Album Reviews

Janelle Monáe – The Age Of Pleasure

(Wondaland Arts Society/Atlantic) UK release date: 9 June 2023

Fourth album from R&B polymath finds her in insatiable and unconquerable mood as she engages in an all-out celebration of hedonism, sexuality and herself

Janelle Monáe Janelle Monáe - The Age Of Pleasure has always been an artist positively brimming with confidence, but fourth album The Age Of Pleasure sees her take it to a new level as she engages in an all-out celebration of hedonism, sexuality and herself. Her three albums to date – The ArchAndroid, The Electric Lady and Dirty Computer – were all conceptual in their own ways, and while The Age Of Pleasure is less so, it does come with some strong and consistent messages.

The sense of liberation on the album is palpable and has a level of self confidence not shared by many. In terms of subject matter and title it might recall sentiments previously shared on albums like Prioritise Pleasure by Self Esteem and What’s Your Pleasure? by Jessie Ware, but The Age Of Pleasure is very much her own creation. She’s in insatiable and unconquerable mood and it sees further explore her musical and aesthetic interests.

It starts like the proverbial Olympic sprinter out of the blocks with tracks flowing into each other and delivering several impactful moments. It feels deliberately front-loaded, tracks pressed close together, almost to reflect the intimate nature of the album. There’s a clear shift in pace and tempo as the album progresses, with it ending in more relaxed, considered style, a musical post-coital lull of sorts. 

Phenomenal is an early highlight, and sees her proceed in vibrant, confrontational style. “I’m looking at 1,000 versions of myself and we’re all as fine as fuck,” she declares, following it up with “bitch, I feel so phenomenal” should there be any doubt. It’s in these stages that the amorous and frisky nature of many of the songs is not so much as revealed but thrust in your face. Lipstick Lover is smooth and sensuous in the most direct of ways while addressing queer relationships (“I like lipstick on my neck, leave a sticky icky in a place I won’t forget”). Champagne Shit is similarly playful and zesty as she swaggers and reminds us how “I like all my kisses French” (how could they be anything else we’re soon wondering).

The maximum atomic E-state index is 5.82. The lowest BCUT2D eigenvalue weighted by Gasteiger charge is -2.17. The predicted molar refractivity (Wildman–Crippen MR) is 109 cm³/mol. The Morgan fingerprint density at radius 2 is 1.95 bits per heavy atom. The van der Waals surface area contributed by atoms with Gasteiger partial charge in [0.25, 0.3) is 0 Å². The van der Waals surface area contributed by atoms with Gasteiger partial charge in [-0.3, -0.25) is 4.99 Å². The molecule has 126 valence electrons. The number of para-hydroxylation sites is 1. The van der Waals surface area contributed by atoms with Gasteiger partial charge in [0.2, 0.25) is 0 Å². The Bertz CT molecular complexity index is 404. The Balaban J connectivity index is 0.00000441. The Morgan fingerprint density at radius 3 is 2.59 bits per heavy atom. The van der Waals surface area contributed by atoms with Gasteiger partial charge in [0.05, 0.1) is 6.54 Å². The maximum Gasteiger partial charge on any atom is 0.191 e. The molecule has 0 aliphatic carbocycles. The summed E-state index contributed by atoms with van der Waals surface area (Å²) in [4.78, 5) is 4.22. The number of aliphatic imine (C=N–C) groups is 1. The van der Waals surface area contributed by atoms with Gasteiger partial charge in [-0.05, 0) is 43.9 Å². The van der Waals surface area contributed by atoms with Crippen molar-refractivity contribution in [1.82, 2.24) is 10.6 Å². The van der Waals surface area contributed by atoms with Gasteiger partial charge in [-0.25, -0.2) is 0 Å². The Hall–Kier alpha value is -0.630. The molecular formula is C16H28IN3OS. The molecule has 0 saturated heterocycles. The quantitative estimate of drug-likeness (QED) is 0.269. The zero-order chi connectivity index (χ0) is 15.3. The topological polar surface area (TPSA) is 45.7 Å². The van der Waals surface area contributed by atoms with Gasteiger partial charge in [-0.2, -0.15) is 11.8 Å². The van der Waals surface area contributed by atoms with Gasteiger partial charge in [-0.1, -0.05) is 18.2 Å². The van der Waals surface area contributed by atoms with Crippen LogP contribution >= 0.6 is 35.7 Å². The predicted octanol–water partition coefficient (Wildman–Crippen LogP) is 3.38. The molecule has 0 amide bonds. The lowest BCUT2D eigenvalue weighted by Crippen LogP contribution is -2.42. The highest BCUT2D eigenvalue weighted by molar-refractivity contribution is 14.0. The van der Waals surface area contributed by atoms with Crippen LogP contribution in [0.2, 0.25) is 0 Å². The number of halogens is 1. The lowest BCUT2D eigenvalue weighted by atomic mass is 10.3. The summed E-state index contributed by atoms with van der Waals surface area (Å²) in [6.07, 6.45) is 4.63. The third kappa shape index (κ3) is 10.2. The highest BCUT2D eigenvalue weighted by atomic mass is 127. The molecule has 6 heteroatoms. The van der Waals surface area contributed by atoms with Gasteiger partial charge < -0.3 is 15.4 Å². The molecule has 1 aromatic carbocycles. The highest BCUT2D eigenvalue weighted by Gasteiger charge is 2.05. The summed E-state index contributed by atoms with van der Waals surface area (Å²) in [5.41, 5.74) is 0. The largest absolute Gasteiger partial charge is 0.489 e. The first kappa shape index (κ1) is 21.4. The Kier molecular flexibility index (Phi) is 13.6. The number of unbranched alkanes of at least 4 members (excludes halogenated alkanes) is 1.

Later the mid-paced Water Slide reflects the transition to a calmer, more contemplative tone although she still finds space to boast “If I could fuck me right here right now I would do that,” and on the similarly slower paced R&B workout A Dry Red she extends an invitation to a lover to “fuck in my jacuzzi”, adding how “I just want to get you in the shower”. Fast or slow, it’s hot and steamy stuff.

The self-aggrandisement/sexual content does risk becoming slightly exhausting after a while, but you don’t come to Janelle Monáe albums for modesty and restraint. During Haute she remarks how “they say I look better than David Bowie in Moonage Daydream” while on the unflappable Float she notes how “it’s hard to look at my resume and not find a reason to toast”. The latter features Seun Kuti & Egypt 80 and is more moderate in content than other early tracks but is all the more refreshing for it (and features some enjoyable Afrobeat stylings). Further musical balance is added later also, with Know Better featuring some reggae inflections and Only Have Eyes 42 showcasing a slower, classic soul sound. Another name to appear is Grace Jones who makes the briefest of cameos on Ooh, La La (although it feels like a missed opportunity to only use her for a transient, 30 second French language interlude).

It might not be as cohesive as some of her earlier work but The Age Of Pleasure is still an album that bristles with energy and boldness. The accompanying press release describes her as “music’s foremost freeassmuthafucka” and, after hearing The Age Of Pleasure and the force with which it is carried, it feels like disagreeing isn’t really an option. 

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